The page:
Sonographic visualisation of the uterus
Genital (female) imagingCase Type
Van Ballaer Valerie, Schepers Steven, Vanwyck Rik, Vliegen Anne-SophiePatient
14 years, female
A 14-year-old girl visited her GP with worsening abdominal pain and subfebrile temperatures. The patient was referred for an abdominal ultrasound in a private radiology centre. The initial report described an ‘indeterminate pelvic mass’, whereby the patient was immediately sent to our hospital for further workup.
The initial ultrasound report described a ‘tubular structure’ of 61,4 x 32,4 mm in the left iliac fossa with an anechoic lumen, hyperreflective residue and enlarged surrounding lymph nodes (figure 1). The differential diagnosis of a Meckel diverticulum, hydrosalpinx and an aberrantly located appendicitis was made. Due to these diagnostic hypotheses, the patient was immediately referred to our centre for further workup. A contrast-enhanced abdominopelvic CT showed a blood-filled distended vagina with slightly distended cervix and uterine cavity due to accumulation of old blood (figure 2). The initial ‘tubular structure’ was found to be the uterus, which was displaced craniolaterally due to mass-effect. Secondary mild hydronephrosis was also seen.
Hematocolpos is an accumulation of secretions and menstrual blood in the vagina. If the uterus is involved, the term “hematometrocolpos” is used. Hemato(metro)colpos is mostly due to an obstructive factor, of which an imperforate hymen is the most frequent. This results in unevacuated and possibly retrograde menstruation, with a common presentation of primary amenorrhoea with cyclical pelvic pain, lower back pain and potentially urinary retention.
Hemato(metro)colpos may result in an ‘abdominal/pelvic mass’ in cases where mass-effect is severe. Ultrasound features are generally a fluid-filled, thin-walled structure in the pelvis. This is due to the accumulation of blood in the vagina. The contents may be anechoic or may exhibit a uniform echogenicity. When severe distension is seen, care must be taken to not confuse the fluid-filled vagina with a distended bladder, as both can have a similar appearance on ultrasound.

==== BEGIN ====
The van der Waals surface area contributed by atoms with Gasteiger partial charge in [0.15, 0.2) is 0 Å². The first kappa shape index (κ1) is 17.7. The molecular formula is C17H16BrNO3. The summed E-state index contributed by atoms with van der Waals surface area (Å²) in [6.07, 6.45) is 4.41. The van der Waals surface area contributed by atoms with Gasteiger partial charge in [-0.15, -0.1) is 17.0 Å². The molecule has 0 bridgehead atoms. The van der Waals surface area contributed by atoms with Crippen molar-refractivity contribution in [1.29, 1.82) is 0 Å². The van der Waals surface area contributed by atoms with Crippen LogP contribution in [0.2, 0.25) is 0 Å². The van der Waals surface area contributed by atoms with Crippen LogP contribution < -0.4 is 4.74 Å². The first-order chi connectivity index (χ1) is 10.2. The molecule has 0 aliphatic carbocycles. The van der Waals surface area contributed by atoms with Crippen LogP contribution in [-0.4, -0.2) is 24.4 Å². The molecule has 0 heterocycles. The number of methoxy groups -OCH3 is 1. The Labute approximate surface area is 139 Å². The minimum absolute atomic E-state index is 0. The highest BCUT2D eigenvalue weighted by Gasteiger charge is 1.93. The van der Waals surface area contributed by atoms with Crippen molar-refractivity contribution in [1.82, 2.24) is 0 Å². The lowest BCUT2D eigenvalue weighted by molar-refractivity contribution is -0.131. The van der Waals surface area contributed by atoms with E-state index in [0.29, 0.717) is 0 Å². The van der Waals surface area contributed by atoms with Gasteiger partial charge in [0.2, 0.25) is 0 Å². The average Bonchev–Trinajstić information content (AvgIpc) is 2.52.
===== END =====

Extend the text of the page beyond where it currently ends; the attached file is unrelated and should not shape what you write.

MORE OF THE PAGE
Ultrasound is the imaging modality of choice and is usually sufficient to make the diagnosis. A repeat-ultrasound was not performed at our institution: we had opted for a contrast-enhanced abdominopelvic CT to rule out appendicitis or an inflamed Meckel diverticulum with certainty. When comparing the initial ultrasound with the CT-images, it became evident that the hematocolpos was initially mistaken for a distended bladder, where the luminal hyperreflections were initially attributed to sediment and inflammatory changes (figure 2 and 3).
Hemato(metro)colpos with severe mass-effect can cause a shift of the uterus, which may be confused with other pathology such as abcedation or hydrosalpinx.
One must also look for possible complications of hemato(metro)colpos, including signs of perforation (f.i. free abdominal fluid) and postrenal obstruction (f.i. bilateral hydronephrosis) since these guide further therapy and management.
While rare, imperforate hymen and subsequent hemato(metro)colpos is an important diagnosis to consider in pubescent females since delayed diagnosis can result in long-term complications such as endometriosis, pelvic adhesions and even infertility. Timely diagnosis and therapy can prevent serious complications.
Treatment consists of hymenectomy and drainage. When complications are found (f.i. hydronephrosis or evidence of perforation), management may include more urgent treatment.
In conclusion, hemato(metro)colpos is an accumulation of blood in the vagina (and uterus), mostly due to an imperforate hymen. This diagnosis should be kept in mind, especially in young pubescent females presenting with amenorrhea and cyclical abdominal pain. Ultrasound is usually sufficient to make the diagnosis.
Written informed patient consent for publication has been obtained.
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